Find The Bad Guy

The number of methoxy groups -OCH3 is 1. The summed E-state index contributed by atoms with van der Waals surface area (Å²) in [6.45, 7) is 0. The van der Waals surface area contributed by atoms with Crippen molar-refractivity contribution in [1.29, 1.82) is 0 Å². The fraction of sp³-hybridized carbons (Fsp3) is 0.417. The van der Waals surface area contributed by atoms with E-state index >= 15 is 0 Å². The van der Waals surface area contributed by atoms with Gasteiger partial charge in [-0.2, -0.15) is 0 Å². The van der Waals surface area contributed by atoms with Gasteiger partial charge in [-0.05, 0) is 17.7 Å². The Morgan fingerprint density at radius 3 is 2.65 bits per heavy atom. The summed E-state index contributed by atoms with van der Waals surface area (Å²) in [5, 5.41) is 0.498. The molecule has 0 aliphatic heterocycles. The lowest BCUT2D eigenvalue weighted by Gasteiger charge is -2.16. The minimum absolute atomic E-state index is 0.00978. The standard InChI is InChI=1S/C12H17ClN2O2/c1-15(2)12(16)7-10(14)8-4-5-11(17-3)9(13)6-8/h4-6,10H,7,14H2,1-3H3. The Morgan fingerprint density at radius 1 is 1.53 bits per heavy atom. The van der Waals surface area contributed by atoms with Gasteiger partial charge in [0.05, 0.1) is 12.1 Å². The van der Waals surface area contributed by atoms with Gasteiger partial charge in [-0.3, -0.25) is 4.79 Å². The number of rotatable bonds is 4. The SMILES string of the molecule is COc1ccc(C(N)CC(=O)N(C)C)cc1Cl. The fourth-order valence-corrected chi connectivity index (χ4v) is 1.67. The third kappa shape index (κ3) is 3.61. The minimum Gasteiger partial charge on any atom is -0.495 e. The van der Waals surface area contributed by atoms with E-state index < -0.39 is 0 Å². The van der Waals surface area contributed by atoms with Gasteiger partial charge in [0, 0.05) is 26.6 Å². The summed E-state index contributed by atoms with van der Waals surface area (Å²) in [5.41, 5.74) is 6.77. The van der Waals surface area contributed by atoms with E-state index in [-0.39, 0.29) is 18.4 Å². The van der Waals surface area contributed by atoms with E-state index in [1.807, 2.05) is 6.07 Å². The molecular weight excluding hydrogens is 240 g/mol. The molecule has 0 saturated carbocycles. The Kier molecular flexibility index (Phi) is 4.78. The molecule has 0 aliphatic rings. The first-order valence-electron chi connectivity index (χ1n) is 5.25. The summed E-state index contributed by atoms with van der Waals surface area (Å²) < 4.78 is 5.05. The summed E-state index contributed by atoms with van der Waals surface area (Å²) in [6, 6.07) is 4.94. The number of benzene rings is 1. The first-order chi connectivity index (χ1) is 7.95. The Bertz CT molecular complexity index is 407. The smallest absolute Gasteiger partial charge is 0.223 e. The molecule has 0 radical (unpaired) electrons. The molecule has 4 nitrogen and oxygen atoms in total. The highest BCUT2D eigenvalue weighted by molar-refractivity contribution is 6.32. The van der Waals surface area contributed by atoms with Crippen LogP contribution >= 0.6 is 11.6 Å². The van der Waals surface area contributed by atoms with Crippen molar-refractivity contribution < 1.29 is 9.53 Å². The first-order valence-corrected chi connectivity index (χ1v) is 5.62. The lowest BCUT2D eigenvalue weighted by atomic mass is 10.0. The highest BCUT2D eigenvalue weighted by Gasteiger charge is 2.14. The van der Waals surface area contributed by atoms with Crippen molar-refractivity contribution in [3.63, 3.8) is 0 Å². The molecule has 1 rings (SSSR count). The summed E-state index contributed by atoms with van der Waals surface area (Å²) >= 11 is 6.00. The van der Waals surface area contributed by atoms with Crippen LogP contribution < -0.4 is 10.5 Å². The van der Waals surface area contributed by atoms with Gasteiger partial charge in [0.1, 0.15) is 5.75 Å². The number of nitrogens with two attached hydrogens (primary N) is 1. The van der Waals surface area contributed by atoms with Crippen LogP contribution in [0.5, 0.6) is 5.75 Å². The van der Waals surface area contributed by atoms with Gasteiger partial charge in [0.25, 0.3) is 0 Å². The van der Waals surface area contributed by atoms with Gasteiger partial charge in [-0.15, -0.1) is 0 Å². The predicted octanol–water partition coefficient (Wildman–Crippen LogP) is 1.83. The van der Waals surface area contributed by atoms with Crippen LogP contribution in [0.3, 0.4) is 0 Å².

I notice that we often have relationships which involve moments we don’t always get quite…“right.” Most of the time we might see fighting in this way, though sometimes, given the individuals in the relationship, not talking could also be an unfortunate outcome as well. I use the infinity loop in sessions with couples to describe the feelings, perceptions, actions, and underlying needs, as well as to show that if not addressed, the fight could just happen over and over again. Also, the beautiful thing (I suppose "beautiful" is dependent on your perspective) about an infinity loop is that there is not a beginning or end. Which is also ironic in the “Find The Bad Guy” dance. When I meet with a couple for the first time, usually at least one (sometimes both) is ready to talk about what it is that is happening in the relationship. In my next three blog posts I am going to tackle one of the three types of the “demon dialogues,” as they are referred to in Emotionally-Focused Therapy, and to distill what is happening in each one. I have chosen to look at “Find the Bad Guy” first, because it is the most visibly volatile of the three “dances” we might do in a relationship. It involves what is known as an “attack-attack” cycle, and can get unpleasant (at best) pretty quickly. I say "visibly volatile" because the other ways we might have our cycles can lead to equally negative outcomes, though they might not be as easy to see. I find that the “Find the Bad Guy” cycle can be characterized by its volatility, given both sides are on the attack. When we get underneath the anger and reveal deeper feelings in therapy, the cycle might change, because feelings like shame or inadequacy become more available in the room. But, what we usually see is anger and the strong desire to place blame. It is almost impossible in this dance to be able to take accountability. But why would you want to, if you know you will be blamed for it and the attacks might not end? Taking responsibility is actually a vulnerable position to be in when we are in the “Find the Bad Guy” dance, and that’s one reason it becomes so challenging to break. A common experience I have with clients is a description of how the other person’s behavior makes them feel, which is usually upset (sometimes not explicitly said as a “behavior” but done on a more personal level, for which I would likely help to make the nuanced, but important, correction). But because of the heated nature of either the fight, or the relationship as a whole, it is impossible to open up about hurt, and instead the person might lash back with anger in return, blaming his or her partner equally. This can continue, and usually leads into the second kind of dance we might do with our partners if left untreated. The next question is almost uniformly, "How Do I Get Out of This Dance?" Like most fights we are in, our defenses are up and we don’t feel a sense of security with our partner to let them down to be vulnerable. Until we can do that, we’ll keep dancing.